Hangar (front space)
Opening: 24 January 2019 / 18:30 – 21:30
Exhibition: 25 January – 23 February 2019 Tuesday - Saturday / 12:00-18:00
Born in 1970 in Nivelles, Belgium. Lives and works in Brussels. Member of the Huma collective.
Olivier Papegnies became a photojournalist in 1997. His reports have been published in the Belgian and international press, including in La Libre Belgique and Le Monde, both of which he collaborates with. He also works with various NGOS, such as Médecins du Monde and Handicap International.
He has won several prizes, notably the Special Jury Prize at the Scoop and Journalism festival in Angers, the Belfius prize in 2010, the NPPA (Nikon Press Photo Award) in 2011 and the Journalism Prize awarded by the Walloon-Brussels Parliament in 2012 for his work Fous d’Amour. In 2015, he won a bursary from the ‘fund for journalism’ to enable him to conduct a survey into Christians in Lebanon. In 2017, he won another bursary, to accompany Valentine Van Vyve to investigate the Koglweogo self-defence groups in Burkina Faso, and in 2018, his report Koglweogo, miroir d’une faillite d’Etat was awarded the ‘Visa d’or de l’information numérique franceinfo’ by ‘Visa pour l’image’ in Perpignan. With the Huma collective, he is currently working on the project What the Foot, a report into women’s football round the world.
Koglweogo, miroir d’une faillite d’Etat is a project that was hailed as one of the best photojournalistic subjects by Visa pour l’image in 2018, and it is being exhibited here for the first time. Accompanied by journalist Valentine van Vyve, Olivier Papegnies set off to meet the Koglweogo, those self-defence groups in Burkina Faso which are as necessary as they are controversial. The result is these black and white prints, which sit somewhere between reportage and artistic project.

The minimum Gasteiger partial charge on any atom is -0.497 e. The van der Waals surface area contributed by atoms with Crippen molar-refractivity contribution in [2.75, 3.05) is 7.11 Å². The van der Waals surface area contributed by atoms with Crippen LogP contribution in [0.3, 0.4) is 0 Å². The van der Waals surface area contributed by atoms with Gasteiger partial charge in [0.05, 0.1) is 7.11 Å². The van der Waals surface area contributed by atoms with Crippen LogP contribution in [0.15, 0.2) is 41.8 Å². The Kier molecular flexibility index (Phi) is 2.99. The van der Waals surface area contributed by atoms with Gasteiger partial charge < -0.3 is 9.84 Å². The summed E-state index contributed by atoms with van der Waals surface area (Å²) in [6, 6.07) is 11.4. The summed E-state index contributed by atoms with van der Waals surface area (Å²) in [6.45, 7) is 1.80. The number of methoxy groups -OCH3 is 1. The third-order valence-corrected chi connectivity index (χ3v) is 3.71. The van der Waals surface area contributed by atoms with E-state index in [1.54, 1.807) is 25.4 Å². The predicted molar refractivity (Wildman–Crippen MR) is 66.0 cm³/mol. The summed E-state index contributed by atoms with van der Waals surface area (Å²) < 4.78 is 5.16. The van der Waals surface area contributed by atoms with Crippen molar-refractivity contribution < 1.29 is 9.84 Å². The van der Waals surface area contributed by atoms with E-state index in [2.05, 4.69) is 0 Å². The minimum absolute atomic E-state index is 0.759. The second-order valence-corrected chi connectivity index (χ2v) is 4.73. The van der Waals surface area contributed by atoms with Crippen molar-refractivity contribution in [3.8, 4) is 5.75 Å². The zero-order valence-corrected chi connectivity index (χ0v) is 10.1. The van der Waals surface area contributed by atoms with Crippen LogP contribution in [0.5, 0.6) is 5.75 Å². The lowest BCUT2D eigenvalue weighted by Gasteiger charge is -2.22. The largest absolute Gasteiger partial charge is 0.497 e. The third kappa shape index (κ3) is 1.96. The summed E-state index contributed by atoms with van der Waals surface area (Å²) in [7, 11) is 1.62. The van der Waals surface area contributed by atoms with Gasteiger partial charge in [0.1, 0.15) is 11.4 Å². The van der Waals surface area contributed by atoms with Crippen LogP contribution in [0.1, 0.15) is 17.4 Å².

Since 2015, these groups have been setting themselves up as ‘guardians of the forest’, forming a transverse social movement across Burkina Faso society. Originally coming from the countryside, they have now reached the cities and the nation’s capital. These groups have been spawned by a population who are fed up with being victims of gangsters, highway bandits, robbers and terrorists, and who have made up their minds to take back control of their own security. These ‘militias’ describe themselves as actors for peace and defenders of the common good, and they seek to combat two problems: injustice and corruption in law enforcement. Supported by the population, who seem to have regained a certain measure of calm, the Koglweogo have commandeered the right of arrest and judgement, handing down sometimes savage punishments after trials by people’s courts (physical brutality and humiliations). So they do not respect the law and are becoming hard to control, which worries the defenders of human rights, who fear a threat to the rule of law. The Koglweogo enjoy such a level of popular support that the politicians cannot move against them openly.